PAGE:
Common concern entry point. Solutions to problems need to be built on shared negotiation processes based on trust. Stakeholders have different values, beliefs, and objectives, but identifying shared, short-term objectives allows for immediate ways forward to emerge. In working toward these initial goals, opportunities arise for shared learning, and a process of trust-building creates a foundation for tackling further issues collaboratively.


Multiple scales. Outcomes at any scale are shaped by processes operating at other scales. Influences include external drivers, demands, and constraints. An awareness of these higher and lower level processes can improve local interventions, inform higher-level policy and governance, and help coordinate administrative entities.


Multifunctionality. Landscapes and their components provide a diverse range of values, goods, and services, with these multiple uses and purposes valued in differently by different stakeholders. The landscape approach acknowledges the various trade-offs among these, and the need to reconcile stakeholders’ multiple needs, preferences, and aspirations.


Multiple stakeholders. Failure to engage stakeholders in an equitable manner in decision-making processes will lead to sub-optimal, and sometimes unethical, outcomes. Developing a landscape approach requires an iterative process of identifying stakeholders and recognizing their concerns and aspirations, while solutions should encompass equitable distribution of incentives and benefits.


Negotiated and transparent ‘theories of change’ logic. A fundamental goal of a landscape approach is to build and maintain consensus. Transparency is the basis of trust, and is achieved through a mutually understood and negotiated process of change, towards a shared vision. All stakeholders need to understand and accept the general logic, legitimacy, and justification for a course of action, and to be aware of the risks and uncertainties.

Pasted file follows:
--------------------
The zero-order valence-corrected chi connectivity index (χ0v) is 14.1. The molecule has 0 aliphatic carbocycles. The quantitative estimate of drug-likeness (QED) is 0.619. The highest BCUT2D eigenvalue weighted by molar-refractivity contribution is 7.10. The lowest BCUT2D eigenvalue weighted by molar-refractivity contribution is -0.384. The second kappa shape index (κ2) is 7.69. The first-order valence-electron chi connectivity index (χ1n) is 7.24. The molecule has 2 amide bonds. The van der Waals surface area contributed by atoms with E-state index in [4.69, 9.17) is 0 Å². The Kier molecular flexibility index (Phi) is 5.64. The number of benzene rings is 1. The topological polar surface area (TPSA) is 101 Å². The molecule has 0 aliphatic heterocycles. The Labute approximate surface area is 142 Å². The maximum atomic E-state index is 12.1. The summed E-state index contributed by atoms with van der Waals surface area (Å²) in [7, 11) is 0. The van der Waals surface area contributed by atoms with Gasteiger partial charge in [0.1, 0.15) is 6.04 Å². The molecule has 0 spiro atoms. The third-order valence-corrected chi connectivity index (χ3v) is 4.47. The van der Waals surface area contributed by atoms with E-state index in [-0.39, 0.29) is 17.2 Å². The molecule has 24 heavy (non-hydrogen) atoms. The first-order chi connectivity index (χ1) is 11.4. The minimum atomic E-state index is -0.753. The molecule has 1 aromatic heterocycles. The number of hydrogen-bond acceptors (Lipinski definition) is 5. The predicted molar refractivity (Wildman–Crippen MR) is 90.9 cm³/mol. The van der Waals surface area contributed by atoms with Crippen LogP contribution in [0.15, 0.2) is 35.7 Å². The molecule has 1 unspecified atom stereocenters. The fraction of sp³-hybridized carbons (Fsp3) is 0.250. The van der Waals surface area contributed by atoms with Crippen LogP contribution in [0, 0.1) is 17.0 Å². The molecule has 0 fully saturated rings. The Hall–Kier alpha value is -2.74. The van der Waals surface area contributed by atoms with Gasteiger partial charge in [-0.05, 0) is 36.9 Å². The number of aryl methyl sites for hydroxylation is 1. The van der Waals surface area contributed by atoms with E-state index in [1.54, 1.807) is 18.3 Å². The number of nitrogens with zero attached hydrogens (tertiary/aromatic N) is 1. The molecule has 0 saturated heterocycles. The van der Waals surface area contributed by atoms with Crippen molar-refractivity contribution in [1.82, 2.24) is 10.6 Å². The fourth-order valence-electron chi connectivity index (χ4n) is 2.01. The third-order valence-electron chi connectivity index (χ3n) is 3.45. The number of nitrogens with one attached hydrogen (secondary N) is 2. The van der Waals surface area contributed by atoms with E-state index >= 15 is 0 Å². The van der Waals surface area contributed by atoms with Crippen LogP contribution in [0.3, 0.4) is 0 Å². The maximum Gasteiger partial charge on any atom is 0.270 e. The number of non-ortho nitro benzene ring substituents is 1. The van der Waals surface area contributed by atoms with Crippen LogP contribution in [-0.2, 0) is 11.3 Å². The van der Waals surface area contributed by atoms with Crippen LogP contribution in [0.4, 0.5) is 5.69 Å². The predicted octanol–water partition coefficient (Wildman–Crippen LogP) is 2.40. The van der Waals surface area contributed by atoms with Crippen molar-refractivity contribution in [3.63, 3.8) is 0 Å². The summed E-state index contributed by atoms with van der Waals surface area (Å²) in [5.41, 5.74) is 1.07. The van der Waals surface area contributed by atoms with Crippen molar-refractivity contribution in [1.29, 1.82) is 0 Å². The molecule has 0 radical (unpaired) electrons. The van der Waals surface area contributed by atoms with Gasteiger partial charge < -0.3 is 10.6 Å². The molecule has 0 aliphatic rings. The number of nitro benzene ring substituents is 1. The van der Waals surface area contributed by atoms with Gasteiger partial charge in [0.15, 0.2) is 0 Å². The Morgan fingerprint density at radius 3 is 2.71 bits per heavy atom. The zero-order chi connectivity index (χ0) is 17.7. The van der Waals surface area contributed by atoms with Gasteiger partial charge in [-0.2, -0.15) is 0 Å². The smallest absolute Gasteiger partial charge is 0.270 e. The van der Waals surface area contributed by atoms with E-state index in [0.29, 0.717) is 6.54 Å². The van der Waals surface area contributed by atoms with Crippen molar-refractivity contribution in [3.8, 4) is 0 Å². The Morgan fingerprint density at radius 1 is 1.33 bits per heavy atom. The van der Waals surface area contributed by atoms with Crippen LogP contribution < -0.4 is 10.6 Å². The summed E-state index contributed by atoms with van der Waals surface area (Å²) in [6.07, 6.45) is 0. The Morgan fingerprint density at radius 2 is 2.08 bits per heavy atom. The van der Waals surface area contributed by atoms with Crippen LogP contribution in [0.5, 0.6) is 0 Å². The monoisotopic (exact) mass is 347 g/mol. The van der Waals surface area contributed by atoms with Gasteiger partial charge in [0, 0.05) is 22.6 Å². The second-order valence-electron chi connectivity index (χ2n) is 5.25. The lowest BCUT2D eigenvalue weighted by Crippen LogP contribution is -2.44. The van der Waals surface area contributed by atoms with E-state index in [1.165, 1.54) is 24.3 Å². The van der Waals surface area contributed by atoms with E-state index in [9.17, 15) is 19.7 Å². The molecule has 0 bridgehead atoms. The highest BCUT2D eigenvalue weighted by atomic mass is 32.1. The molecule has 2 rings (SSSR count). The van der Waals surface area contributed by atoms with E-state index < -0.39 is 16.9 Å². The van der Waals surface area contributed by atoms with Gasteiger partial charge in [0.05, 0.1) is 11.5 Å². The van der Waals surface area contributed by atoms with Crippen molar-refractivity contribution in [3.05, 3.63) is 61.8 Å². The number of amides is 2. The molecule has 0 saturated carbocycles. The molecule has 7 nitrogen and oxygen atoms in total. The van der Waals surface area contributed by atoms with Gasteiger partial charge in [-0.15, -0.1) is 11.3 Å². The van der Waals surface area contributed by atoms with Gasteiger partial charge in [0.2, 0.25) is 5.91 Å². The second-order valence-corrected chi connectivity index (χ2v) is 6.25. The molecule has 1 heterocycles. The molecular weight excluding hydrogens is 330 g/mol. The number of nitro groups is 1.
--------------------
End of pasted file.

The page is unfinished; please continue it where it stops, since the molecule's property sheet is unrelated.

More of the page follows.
Clarification of rights and responsibilities. The rights and responsibilities of different actors, regarding resource access and land use, shape both social and conservation outcomes. They need to be clear to, and accepted by, all stakeholders. When conflict arises, there needs to be an accepted legitimate system for arbitration, justice, and reconciliation. Gone is the ‘command-and-control’ approach to natural resource management – facilitation and negotiation have emerged as the core business of NRM agencies.


Access to information and Participatory Monitoring and Evaluation (PME). The gathering and interpretation of information is a vital part of developing and updating the ‘theories of change’ on which the landscape approach is based. No single stakeholder has a unique claim to relevant information, and the validity of multiple knowledge sources and systems must be recognized. All stakeholders should be able to generate, gather, and integrate the information they require to interpret activities, progress, and threats.


Resilience. Wholesale system changes are usually detrimental and undesirable. In contrast, bolstering resilience, as the capacity to avoid or deflect threats and to absorb and recover from unavoidable impacts, is vital to the sustainability of processes and benefits. Factors that contribute to system resilience are diverse and reflect context-specific ecological, social, and institutional attributes. 


Strengthened stakeholder capacity. The ability to participate effectively, including exercising various roles and responsibilities, presupposes certain skills and abilities). The learning and sharing process of the landscape approach is one means by which stakeholders can improve their capacity to judge and respond.